Experiential Learning is more than just going through a learning experience; it is through reflecting on the experience that learning takes place.
John Dewey, a proponent of experiential education, wrote in 1938 that “Experiential Learning takes place when a person involved in an activity (or experience) looks back and evaluates it, determines what was useful or important to remember, and uses this information to perform another activity”.
For Experiential Learning to be effective, there needs to be personalised reflection on the activity or experience, as well as formulation of plans to apply what is learned to another activity or other contexts.
Watch this 3-minute video for a concise explanation of Kolb’s Experiential Learning Cycle.
Reynolds, C. (2013, December 18). The 3 minute Kolb. [Video file]. Retrieved from
Learn from other educational institutions how they are bringing Experiential Learning into their classes, from the humanities to the sciences. Hear from lecturers, the different case studies and examples of Experiential Learning at The University of Texas at Austin.
Experiential Learning is a key pedagogic strategy in Ryerson University. On their website can be found their model of Experiential Learning, types of learning activities, resources on best practices and critical reflection.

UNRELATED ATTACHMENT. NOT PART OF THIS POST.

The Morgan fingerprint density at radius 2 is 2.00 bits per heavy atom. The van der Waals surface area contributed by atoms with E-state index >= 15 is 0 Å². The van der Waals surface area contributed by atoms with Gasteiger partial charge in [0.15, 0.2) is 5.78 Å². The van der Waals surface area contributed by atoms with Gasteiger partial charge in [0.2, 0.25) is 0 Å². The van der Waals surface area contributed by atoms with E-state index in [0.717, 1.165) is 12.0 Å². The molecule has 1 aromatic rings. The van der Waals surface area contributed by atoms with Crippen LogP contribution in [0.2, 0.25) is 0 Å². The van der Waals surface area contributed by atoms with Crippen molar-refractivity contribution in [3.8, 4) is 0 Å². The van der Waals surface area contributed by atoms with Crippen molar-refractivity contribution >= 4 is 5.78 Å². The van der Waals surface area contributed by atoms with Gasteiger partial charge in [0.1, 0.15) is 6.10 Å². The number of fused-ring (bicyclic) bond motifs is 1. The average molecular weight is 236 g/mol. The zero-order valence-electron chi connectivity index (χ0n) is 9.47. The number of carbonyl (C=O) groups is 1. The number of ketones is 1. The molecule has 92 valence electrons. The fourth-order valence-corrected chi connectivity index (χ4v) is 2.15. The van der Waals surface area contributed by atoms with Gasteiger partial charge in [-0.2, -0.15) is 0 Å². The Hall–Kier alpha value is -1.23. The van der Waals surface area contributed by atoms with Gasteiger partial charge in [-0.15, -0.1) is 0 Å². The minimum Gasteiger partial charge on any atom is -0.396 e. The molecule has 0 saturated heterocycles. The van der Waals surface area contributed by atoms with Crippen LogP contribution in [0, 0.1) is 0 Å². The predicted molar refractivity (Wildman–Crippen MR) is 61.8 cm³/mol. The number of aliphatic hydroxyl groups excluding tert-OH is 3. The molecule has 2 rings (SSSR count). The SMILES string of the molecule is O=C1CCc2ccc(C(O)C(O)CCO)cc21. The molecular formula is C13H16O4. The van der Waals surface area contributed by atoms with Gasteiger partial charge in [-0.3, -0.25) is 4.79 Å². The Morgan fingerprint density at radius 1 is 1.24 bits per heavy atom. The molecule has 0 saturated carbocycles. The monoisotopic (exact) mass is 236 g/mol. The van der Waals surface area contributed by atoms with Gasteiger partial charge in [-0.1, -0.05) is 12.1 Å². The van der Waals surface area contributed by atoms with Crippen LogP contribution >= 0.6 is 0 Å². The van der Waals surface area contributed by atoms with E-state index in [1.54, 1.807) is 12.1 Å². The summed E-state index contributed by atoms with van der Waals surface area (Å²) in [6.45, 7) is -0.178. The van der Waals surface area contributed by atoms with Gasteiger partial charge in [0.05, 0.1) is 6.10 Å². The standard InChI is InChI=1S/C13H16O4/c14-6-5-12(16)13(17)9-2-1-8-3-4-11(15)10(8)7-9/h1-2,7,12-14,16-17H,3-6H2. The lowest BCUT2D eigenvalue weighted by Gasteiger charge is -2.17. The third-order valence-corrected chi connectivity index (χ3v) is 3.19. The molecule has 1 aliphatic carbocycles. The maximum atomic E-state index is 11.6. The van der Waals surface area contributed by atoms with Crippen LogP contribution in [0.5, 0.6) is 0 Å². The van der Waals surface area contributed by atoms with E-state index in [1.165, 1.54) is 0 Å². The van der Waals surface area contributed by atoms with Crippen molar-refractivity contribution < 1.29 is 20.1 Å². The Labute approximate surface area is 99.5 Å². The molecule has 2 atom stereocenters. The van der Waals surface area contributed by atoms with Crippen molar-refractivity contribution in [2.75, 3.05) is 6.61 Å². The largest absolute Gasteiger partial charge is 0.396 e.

This site provides resources on various publications, research, and conferences on Experiential Learning.
Experiential Learning can be viewed as a cyclical process, which includes four phases.
[Untitled photo of a cyclical process]. [Image]. Retrieved from http://cinnamoncorp.com/wp-
When designing Experiential Learning, it would be important to bear in mind the following considerations:
How does Experiential Learning help learners to think
about their own thinking? What strategies can be pulled
out from the concepts of Experiential Learning, to help
learners improve the way they learn?
Kolb, A. Y., & Kolb, D. A. (2009). The Learning Way: Meta-cognitive
aspects of Experiential Learning. Simulation & Gaming, 40(3),
297-327. doi: 10.1177/1046878108325713 Retrieved from